The amortized cost for any series of push and multipop operations is the sum of three costs. First, each of the push operations takes constant time. Second, each multipop operation takes a constant time in overhead, regardless of the number of items popped on that call. Finally, we count the sum of the potentials expended by all multipop operations, which is at most \(m_1\), the number of push operations. This total cost can therefore be expressed as

A similar argument was used in our analysis for the partition function in the Quicksort algorithm. While on any given pass through the while loop the left or right pointers might move all the way through the remainder of the partition, doing so would reduce the number of times that the while loop can be further executed.

Our final example uses amortized analysis to prove a relationship between the cost of the move-to-front self-organizing list heuristic and the cost for the optimal static ordering of the list.

Recall that, for a series of search operations, the minimum cost for a static list results when the list is sorted by frequency of access to its records. This is the optimal ordering for the records if we never allow the positions of records to change, because the most-frequently accessed record is first (and thus has least cost), followed by the next most frequently accessed record, and so on.

Theorem 27.3.1

**Theorem:**
The total number of comparisons required by any series
\(S\) of \(n\) or more searches on a self-organizing list
of length \(n\) using the move-to-front heuristic is never
more than twice the total number of comparisons required when
series \(S\) is applied to the list stored in its optimal
static order.

**Proof:**
Each comparison of the search key with a record in the list is
either successful or unsuccessful.
For \(m\) searches, there must be exactly \(m\) successful
comparisons for both the self-organizing list and the static list.
The total number of unsuccessful comparisons in the self-organizing
list is the sum, over all pairs of distinct keys, of the number of
unsuccessful comparisons made between that pair.

Consider a particular pair of keys: \(A\) and \(B\). For any sequence of searches \(S\), the total number of (unsuccessful) comparisons between \(A\) and \(B\) is identical to the number of comparisons between \(A\) and \(B\) required for the subsequence of \(S\) made up only of searches for \(A\) or \(B\). Call this subsequence \(S_{AB}\). In other words, including searches for other keys does not affect the relative position of \(A\) and \(B\) and so does not affect the relative contribution to the total cost of the unsuccessful comparisons between \(A\) and \(B\).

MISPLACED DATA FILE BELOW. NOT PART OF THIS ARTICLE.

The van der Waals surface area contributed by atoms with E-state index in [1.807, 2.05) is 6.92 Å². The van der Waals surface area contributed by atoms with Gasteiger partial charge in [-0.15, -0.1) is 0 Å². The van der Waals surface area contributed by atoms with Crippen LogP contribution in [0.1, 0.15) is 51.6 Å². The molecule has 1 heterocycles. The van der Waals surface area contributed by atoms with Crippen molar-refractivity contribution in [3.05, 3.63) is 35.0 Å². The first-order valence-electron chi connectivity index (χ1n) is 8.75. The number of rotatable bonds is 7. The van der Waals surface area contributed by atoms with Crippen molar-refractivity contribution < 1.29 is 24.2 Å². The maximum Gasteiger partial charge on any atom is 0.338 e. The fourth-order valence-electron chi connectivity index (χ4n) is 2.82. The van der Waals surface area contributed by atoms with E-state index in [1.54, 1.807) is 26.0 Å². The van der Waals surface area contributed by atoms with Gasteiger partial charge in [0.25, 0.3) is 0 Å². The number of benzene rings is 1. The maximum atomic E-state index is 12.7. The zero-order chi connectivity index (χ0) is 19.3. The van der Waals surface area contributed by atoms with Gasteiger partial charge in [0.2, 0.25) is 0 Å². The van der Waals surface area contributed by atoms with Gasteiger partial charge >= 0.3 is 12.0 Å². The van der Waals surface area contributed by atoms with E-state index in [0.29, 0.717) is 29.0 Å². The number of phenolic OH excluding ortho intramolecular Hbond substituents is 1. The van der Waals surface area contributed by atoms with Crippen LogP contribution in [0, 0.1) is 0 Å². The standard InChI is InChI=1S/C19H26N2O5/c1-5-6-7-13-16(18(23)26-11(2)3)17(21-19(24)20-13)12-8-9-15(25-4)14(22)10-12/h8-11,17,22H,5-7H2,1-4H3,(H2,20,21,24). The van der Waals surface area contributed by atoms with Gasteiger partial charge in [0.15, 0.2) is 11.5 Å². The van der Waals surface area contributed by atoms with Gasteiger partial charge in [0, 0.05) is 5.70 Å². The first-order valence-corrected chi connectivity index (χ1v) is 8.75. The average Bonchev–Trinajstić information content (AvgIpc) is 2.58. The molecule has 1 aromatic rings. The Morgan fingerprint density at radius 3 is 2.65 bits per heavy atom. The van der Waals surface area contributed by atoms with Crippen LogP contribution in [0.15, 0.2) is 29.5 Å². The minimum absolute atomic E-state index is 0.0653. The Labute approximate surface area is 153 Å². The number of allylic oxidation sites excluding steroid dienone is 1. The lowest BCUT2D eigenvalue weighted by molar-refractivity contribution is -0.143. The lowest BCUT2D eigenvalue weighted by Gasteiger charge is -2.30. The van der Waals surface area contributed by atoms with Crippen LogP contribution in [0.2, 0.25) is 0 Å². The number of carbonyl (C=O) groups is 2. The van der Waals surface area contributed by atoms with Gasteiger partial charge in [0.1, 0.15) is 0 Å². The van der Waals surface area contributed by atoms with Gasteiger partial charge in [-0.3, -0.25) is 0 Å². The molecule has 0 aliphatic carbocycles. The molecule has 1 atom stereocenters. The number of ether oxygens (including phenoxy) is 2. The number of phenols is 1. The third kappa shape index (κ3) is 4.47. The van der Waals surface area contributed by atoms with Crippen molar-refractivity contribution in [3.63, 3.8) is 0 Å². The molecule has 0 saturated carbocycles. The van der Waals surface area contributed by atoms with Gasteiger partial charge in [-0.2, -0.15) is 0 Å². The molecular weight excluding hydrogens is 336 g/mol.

The number of unsuccessful comparisons between \(A\) and \(B\) made by the move-to-front heuristic on subsequence \(S_{AB}\) is at most twice the number of unsuccessful comparisons between \(A\) and \(B\) required when \(S_{AB}\) is applied to the optimal static ordering for the list. To see this, assume that \(S_{AB}\) contains \(i\) \(A\) s and \(j\) \(B\) s, with \(i \leq j\). Under the optimal static ordering, \(i\) unsuccessful comparisons are required because \(B\) must appear before \(A\) in the list (because its access frequency is higher). Move-to-front will yield an unsuccessful comparison whenever the request sequence changes from \(A\) to \(B\) or from \(B\) to \(A\). The total number of such changes possible is \(2i\) because each change involves an \(A\) and each \(A\) can be part of at most two changes.

Because the total number of unsuccessful comparisons required by move-to-front for any given pair of keys is at most twice that required by the optimal static ordering, the total number of unsuccessful comparisons required by move-to-front for all pairs of keys is also at most twice as high. Because the number of successful comparisons is the same for both methods, the total number of comparisons required by move-to-front is less than twice the number of comparisons required by the optimal static ordering.